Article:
The Texas Comptroller’s Decision in Hearing Nos. 112,139; 112,140; and 112,141 granted the taxpayer’s request to increase the allocated labor costs included in the audit of the taxpayer’s cost of goods sold (COGS). Costs allowed in Tax Code § 171.1012(c) include the direct costs of acquiring or producing goods and additional costs that are allowed in subsection (d) in relation to the entity’s goods. The Decision noted that wholesalers and retailers can include in COGS costs incurred from the point of acquisition of the goods through the point of putting the goods on display for sale. Costs after the point the goods are displayed for sale are considered non-allowed selling costs disallowed by Tax Code § 171.1012(e).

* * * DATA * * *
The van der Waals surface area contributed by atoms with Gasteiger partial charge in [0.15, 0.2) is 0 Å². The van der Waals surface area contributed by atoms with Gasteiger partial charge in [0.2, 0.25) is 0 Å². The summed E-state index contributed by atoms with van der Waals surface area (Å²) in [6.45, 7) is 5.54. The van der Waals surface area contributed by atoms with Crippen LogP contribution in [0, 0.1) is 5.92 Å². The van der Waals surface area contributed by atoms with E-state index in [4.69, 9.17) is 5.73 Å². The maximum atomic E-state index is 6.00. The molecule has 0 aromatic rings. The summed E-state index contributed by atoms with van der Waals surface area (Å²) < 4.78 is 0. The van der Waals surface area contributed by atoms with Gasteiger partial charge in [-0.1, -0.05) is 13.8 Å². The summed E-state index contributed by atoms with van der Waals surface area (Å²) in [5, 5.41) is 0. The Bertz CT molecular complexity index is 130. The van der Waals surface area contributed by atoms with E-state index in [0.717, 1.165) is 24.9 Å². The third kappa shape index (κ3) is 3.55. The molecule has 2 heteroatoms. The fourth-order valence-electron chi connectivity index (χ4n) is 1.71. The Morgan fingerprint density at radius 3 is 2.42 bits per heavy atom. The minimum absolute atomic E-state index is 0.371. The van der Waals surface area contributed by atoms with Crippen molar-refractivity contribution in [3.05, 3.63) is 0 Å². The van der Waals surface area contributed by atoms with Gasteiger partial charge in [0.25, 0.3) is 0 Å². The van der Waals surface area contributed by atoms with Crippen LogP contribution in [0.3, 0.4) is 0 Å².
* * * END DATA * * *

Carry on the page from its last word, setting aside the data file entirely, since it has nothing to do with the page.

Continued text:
The evidence established how the deli and meat market department personnel must trim/grind the raw meat or slice the blocks of cheese before the goods are available for sale. In addition, the goods have to be weighed and labeled before they can be sold. Similarly, pharmacists must prepare and label prescription medicines before they are available for sale. Therefore, these costs are allowable COGS.
The workforce management labor studies provided by the taxpayer were certainly helpful in establishing the portion of allowable labor costs, but they are not required for a taxpayer to prove up their case, as was affirmed in Comptroller’s Decision Nos. 111,428; 111,429; 111,430; and 111,431. Instead, “the allocation of costs between production and nonproduction should be made on a reasonable basis.” Id.
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